My mother, sister, and I, stopped here religiously on the way out of Kankakee every time we visited Grandma. I didn't really need anything today, but found I simply couldn't drive by.

The owner, who was talking to the only other person in the shop, stepped out to ask me if I need anything, and when I didn't, he just let me browse. He approached me a few minutes later, with another friend in tow, and I told him I'd been stopping by for years, and was just checking the place out for old-time sake.

Polite chit-chat ensued, and we exchanged names after I told him that I used to come here quite a bit. The second fellow took me back a bit when he said "Used to? Why not any more?"

I hesitated just long enough, I am sure, for them to read on my face what I was thinking, but didn't say: "Because my sister is gone and my mother is gone, and my Grandmother is gone." In the few seconds it took me to regain my composure, the owner sweetly, and gallantly, stepped forward and said "can I fix you some lunch, Lori?"

At this I laughed, both appreciating the save, and explaining that I'd just been to Carlo's and should probably be hitting the road. He grabbed a deli price list, explained they'd be closed Sundays through April, but if I needed anything to call ahead, and they'd let me in to shop, any time I wanted.


I then came home to finish this weekend's project: Emptying out my Mom's photo albums. Peeling 50 years of memories up, and filing them in a box, under their perspective patriarch or matriarch: Descendants of Clarence Stewart, Descendants of Ida Bennett, etc. Long term plan is to scan them, offer the prints and scans back to their rightful heirs. Many unlabeled were tossed, and many more, I just had to choose and purge. I condensed 10 full albums into one shoe-box sized box.

I've flipped through these books for most of my life, but I was amazed at how many seemed entirely new, when I was forced to analyze each of them so closely. I even dragged out a magnifying glass to scrutinize some of them: I like the details. I like the mess in the background, and the bobby socks falling down. What book was that? Which robe was that? I remember that clock.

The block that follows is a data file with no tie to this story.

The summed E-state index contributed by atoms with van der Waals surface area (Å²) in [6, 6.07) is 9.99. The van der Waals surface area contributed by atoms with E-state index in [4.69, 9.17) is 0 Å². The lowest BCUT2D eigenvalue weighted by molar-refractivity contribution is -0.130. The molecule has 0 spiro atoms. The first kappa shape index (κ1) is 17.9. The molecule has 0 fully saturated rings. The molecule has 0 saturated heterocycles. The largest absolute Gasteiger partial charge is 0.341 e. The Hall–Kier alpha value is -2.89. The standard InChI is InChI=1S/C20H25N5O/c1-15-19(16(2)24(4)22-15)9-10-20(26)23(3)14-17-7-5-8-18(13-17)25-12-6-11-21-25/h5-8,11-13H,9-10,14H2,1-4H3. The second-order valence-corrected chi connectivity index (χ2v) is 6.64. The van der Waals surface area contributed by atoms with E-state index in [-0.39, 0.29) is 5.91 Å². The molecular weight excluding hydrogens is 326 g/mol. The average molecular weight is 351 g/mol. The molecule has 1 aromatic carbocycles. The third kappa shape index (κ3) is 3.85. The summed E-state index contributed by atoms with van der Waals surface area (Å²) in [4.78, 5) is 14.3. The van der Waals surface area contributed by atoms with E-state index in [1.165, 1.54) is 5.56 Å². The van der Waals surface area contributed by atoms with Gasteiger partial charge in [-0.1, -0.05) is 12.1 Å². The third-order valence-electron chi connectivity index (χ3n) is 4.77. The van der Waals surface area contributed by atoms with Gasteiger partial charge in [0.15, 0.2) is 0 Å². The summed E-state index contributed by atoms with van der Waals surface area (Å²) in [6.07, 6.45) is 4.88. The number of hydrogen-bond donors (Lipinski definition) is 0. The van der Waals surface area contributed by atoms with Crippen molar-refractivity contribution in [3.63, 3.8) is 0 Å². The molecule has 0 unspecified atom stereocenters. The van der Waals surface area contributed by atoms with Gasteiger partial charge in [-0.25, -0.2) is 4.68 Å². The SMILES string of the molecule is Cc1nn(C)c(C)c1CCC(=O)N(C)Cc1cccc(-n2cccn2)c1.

Wonderously, upon turning the last page of the last album I had to strip tonight, I found this 8 x 10 of my Mom's father. When I peeled it up, I was surprised to see this note stuck underneath, an L.M. Montgomery poem he'd modified for her, 46 years ago:

When evening drops its curtain down
And pins it with a star
Remember I will always love you
Tho I may wander far
Lord, a girl can only take so much, and this was the straw that broke the camel's back. A good old soul-cleansing ugly-cry ensued. I miss them, I miss 'em all!


Sunday night, all is sorted and put away, and I feel blessed for the people and the families I was born into. I feel the spirit of those who are gone, and I love more deeply, every day, those that remain on this earth with me. We carry one another, no matter the time or distance, and  my Grandfathers' note to my mother reminds me of this.

A New Year, A New Decade

 I'm fifty! 50! Fiddy!

Oh, boy, do I have a lot to say about it, too. Change, it is a-happenin, here, there, and everywhere.

First up: I'm going to revamp the blog: I am shutting down comments. Blogger isn't as interactive as it was when I began posting. My contacts use other avenues to communicate, which leaves me wasting valuable time moderating spammers and a string of tedious trolls competing for a trophy in inane obscenities.Yawn.

Next: Does anyone have a screen name any more?  New acquaintances do not know or associate me with "gnightgirl," and communiques from accounts and apps set up years ago are being blocked.

"Gnightgirl" was a pseudonym based on George Burns & Gracie Allen's vaudeville comedy. The famous sign-off: "Say Goodnight, Gracie." It was was only one of my screen names wrought from the famous comedy duo, and I hereby retire the last.

New Years' Resolutions? Yeah, yeah, yeah, blog more, drink  more water, I say it every year.

But this year, I mean it! I am going to blog 8 times a day this year, and drink water at least once a week. Ok, maybe every two weeks. I am 50, after all, and don't want to tax my bladder.

I'll let you know where to find me.